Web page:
A mosque is the one place that brings together the diverse population of American Muslims. And the diversity of the community means there are often different views about what a mosque should look like.
When people think of mosques, two main images that come to mind are domes and minarets. But neither of those features actually come from Islam. "The dome is from the Christian faith," says Maryam Eskandari, an architect and founder of MIIM Designs, "and the minaret came from Zoroastrian."
In fact, she says, Islam lays out barely any requirements for mosques at all. Spaces must be clean and prayers must face the Kaaba in Mecca, Islam's holiest site — and that's it.
In fact, Eskandari points out, “there is a hadith — or a saying by the Prophet — in Islam that the whole Earth is a mosque." She says the general interpretation of that saying is that a mosque can be any place where you are able to pray.
That means there can be a huge variety in the designs of mosques, even incorporating elements from other religions. That's the case at the famous Hagia Sophia in Istanbul, which has alternated back and forth between being a church and a mosque throughout its history. There, mosaics of Jesus and huge Arabic calligraphy placards mix in the same building.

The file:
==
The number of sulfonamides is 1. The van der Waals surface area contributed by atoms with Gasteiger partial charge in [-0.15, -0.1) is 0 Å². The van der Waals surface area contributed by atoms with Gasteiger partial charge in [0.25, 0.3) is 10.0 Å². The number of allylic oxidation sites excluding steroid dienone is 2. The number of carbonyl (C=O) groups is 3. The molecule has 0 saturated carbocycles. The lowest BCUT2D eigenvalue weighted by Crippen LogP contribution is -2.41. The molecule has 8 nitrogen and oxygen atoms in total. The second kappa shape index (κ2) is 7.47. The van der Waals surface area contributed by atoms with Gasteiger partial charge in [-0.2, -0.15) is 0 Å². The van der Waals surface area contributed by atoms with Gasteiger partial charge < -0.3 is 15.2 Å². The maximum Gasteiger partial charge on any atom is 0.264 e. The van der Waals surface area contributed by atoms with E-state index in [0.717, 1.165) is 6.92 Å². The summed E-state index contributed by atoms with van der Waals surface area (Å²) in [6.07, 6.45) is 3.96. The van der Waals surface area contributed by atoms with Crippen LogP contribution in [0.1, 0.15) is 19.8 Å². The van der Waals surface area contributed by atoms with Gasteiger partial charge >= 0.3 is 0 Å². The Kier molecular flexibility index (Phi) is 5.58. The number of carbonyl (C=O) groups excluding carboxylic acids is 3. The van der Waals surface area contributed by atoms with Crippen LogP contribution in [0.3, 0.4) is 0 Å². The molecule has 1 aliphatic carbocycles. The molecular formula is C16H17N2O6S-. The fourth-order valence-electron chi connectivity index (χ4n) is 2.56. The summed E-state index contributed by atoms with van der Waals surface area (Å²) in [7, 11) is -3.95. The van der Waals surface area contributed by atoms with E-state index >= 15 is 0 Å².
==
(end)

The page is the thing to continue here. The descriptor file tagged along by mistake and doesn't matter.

Furnishings can also vary the look of mosques. Eskandari says that while a mosque in Turkey or Iran might have blue tiles and carpets with colorful designs, another mosque in Khartoum, Sudan, or China, might not.
And the sect of Islam that prays there also has a role. Shiite mosques have a lot of symbolism, including floral designs on the tile work, while Sunni mosques might feature more calligraphy designs. Sunni mosques have different entrances and prayer spaces for men and women, whereas Shiites have only one.
The majority of mosques in the US are Sunni, Eskandari says.
But above all, Eskandari thinks the most important factor for modern mosques is a very modern idea: Sustainability. “[The focus should be] having community gardens, recycling rain water," she says, "and not the grand chandeliers and Louis XIV gold leaves."